eCW delights in inconsistency.  One example: the keystroke Alt-O (the underlined O in OK) will do the same thing as clicking the "OK" button in some windows but not in others.  There is no obvious reason why a button such as "OK" can't mean the same thing and behave the same way everywhere in the software, and plenty of reasons why it should - including making use and training a heck of a lot easier.  It also violates Microsoft's standards for user interfaces: keys, hotkeys, and buttons are supposed to work the same way everywhere in an application.

Another example is user defaults and favorites.  Some can be changed by the user and remain changed.  Some of them (such as allowing display of custom drug doses) can be changed by the user, but changes don't take effect until you log out and then log back in, and some of those changes (including display of custom drug doses) revert to the original default after the next logout-login.  Some of them, such as which facility the user is at, depends on where the workstation is, and an unwary user may log onto a computer and find that she is in a completely different clinic.  And some defaults and favorites can't be changed by the user, period.

Another issue is the way eCW doesn't handle lists.  Again, the problem is lack of consistency.  Example: In some parts of eCW a user can sort patients by patient name, appointment time, provider, or both provider and appointment time.  In other cases, such as pulling up charts that need to be reviewed, the user cannot sort the list (by name, encounter date, provider, or anything else)... and worse, the list that does appear is sorted randomly.  Many people review their pending charts by patient name or by how long they've been pending.  You can't do this in eCW except by paging through the entire pending list until you find the charts you need.  And that's been made more difficult by the limit on how many charts are displayed - which defaults to 15 every time you bring up the list, and reverts to 15 and has to be changed again every time you come back to the list (another default that users have to change every time they access something).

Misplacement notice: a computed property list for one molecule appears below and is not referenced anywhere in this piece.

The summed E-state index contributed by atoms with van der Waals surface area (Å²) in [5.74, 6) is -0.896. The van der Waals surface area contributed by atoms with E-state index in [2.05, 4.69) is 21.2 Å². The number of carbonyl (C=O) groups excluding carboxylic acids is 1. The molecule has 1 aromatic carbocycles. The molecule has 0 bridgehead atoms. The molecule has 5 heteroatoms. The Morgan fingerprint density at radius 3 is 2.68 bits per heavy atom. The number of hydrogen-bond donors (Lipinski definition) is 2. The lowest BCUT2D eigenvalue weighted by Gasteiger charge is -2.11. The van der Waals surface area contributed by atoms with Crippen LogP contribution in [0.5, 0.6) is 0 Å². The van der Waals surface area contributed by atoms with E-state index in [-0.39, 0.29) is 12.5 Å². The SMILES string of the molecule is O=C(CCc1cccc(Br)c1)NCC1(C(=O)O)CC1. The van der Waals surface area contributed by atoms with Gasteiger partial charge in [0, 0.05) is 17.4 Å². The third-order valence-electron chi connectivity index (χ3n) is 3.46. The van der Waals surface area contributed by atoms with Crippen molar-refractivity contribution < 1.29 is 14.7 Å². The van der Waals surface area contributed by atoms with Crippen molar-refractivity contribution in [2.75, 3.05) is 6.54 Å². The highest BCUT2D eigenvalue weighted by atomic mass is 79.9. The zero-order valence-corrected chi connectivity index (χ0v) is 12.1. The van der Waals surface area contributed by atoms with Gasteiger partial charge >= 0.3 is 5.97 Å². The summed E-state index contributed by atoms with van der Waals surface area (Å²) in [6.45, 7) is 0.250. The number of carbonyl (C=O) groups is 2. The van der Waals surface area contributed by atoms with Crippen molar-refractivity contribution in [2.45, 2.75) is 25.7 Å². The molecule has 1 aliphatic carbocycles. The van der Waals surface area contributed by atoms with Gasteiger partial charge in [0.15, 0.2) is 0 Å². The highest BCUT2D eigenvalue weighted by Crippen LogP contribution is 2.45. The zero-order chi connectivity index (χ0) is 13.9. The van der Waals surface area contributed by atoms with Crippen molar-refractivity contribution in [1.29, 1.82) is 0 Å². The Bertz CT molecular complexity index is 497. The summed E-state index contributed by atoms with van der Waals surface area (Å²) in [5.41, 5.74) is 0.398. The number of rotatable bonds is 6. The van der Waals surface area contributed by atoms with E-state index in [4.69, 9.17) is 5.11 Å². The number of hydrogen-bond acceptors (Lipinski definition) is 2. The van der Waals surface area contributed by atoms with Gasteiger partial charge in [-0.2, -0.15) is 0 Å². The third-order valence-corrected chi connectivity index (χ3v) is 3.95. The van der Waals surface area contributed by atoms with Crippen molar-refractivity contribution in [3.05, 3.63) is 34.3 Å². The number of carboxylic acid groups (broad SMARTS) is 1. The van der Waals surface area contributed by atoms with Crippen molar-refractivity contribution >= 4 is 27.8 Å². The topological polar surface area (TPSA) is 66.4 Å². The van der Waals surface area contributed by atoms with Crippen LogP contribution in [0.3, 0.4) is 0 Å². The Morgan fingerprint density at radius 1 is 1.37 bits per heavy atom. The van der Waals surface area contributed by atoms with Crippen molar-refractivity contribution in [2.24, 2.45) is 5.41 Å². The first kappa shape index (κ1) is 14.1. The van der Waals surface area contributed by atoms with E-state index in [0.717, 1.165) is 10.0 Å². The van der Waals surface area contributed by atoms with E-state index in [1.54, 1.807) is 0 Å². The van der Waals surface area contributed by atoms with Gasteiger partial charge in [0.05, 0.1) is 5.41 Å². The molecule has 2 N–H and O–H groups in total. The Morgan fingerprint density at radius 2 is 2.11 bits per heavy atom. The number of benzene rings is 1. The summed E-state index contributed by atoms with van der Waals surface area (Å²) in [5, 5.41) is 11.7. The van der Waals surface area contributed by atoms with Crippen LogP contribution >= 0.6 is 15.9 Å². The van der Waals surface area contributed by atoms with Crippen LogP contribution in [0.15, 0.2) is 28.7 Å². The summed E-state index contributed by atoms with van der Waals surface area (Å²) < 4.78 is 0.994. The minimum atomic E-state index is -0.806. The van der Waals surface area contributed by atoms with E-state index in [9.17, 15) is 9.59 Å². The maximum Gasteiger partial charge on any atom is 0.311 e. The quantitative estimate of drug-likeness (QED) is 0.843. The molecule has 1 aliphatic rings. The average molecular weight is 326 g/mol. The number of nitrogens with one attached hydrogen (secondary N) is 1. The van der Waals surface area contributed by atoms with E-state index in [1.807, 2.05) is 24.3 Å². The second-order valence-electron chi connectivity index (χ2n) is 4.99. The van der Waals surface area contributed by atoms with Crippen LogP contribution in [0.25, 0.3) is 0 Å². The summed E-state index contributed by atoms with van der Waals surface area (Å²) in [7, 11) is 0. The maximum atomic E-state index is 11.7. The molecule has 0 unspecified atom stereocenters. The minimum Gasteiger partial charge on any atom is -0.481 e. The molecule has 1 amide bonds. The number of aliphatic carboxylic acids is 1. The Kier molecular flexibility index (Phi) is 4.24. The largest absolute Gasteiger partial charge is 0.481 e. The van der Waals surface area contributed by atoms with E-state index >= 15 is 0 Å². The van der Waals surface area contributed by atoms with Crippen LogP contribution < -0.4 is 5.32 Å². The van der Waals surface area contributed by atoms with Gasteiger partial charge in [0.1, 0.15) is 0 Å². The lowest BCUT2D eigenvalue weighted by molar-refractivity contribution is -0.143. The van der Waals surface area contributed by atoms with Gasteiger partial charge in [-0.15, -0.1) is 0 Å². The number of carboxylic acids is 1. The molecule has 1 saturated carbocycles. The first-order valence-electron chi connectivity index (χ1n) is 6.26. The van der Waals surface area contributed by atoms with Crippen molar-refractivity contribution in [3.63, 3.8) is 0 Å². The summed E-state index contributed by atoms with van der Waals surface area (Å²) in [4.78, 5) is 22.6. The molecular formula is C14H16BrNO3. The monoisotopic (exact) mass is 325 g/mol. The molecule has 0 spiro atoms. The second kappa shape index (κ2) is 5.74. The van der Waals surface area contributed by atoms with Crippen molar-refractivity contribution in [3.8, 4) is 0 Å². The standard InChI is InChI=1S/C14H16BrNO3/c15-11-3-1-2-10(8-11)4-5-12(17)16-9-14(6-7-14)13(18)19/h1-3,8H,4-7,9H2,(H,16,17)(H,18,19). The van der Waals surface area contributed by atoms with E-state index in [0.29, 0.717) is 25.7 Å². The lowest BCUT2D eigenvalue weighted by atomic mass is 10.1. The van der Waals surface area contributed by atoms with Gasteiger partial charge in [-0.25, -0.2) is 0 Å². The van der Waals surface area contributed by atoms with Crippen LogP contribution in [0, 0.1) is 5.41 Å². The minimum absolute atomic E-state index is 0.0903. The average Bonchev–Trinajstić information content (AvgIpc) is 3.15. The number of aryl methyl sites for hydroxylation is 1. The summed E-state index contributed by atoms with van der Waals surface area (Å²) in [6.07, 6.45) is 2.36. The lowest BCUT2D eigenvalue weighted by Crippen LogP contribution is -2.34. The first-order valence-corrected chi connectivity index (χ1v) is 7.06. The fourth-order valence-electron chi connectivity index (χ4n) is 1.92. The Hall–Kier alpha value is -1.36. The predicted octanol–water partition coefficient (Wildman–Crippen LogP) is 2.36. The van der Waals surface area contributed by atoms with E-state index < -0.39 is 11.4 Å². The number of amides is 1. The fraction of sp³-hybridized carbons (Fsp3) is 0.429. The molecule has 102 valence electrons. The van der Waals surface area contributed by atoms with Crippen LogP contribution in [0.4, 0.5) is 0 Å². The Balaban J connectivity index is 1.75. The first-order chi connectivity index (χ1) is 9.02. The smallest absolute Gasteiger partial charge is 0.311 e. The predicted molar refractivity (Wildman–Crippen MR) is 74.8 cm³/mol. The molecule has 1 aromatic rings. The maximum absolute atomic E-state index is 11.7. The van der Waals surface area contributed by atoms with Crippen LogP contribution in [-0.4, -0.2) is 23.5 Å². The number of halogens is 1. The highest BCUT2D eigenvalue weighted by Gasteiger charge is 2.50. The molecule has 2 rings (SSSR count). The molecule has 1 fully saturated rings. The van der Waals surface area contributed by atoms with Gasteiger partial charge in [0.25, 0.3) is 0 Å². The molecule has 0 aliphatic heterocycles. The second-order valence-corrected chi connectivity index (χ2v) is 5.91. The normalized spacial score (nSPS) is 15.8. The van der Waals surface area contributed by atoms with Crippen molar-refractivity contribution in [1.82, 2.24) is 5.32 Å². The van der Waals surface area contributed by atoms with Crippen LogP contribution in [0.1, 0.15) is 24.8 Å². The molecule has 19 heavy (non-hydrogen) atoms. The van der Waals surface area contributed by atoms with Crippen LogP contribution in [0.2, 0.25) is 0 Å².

eCW also opens a lot of windows.  This might be OK - after all, the workstations are Windows-based - but you cannot go from window to window.  If you have opened up 5 windows and need to go back to window #2, you have to close windows #5, #4, and #3 in that order.  And in many cases, such as looking at one part of a progress note while writing another, you must go back and forth between windows.  If you need information in window #1 to complete something in window #5 you may have to open windows #2, 3, 4, and 5 and close windows #5, 4, 3, and 2 several times.

And, finally, eCW apparently shuts down by crashing.  No kidding.  When you exit eCW, you almost always get a message from Windows saying that eCW encountered a problem and had to shut down.  Really, now ... aren't there better ways to stop a computer program?  And is there a way for us poor users to know whether eCW actually shuts down cleanly enough that it doesn't lose our data?

2.) Terrible training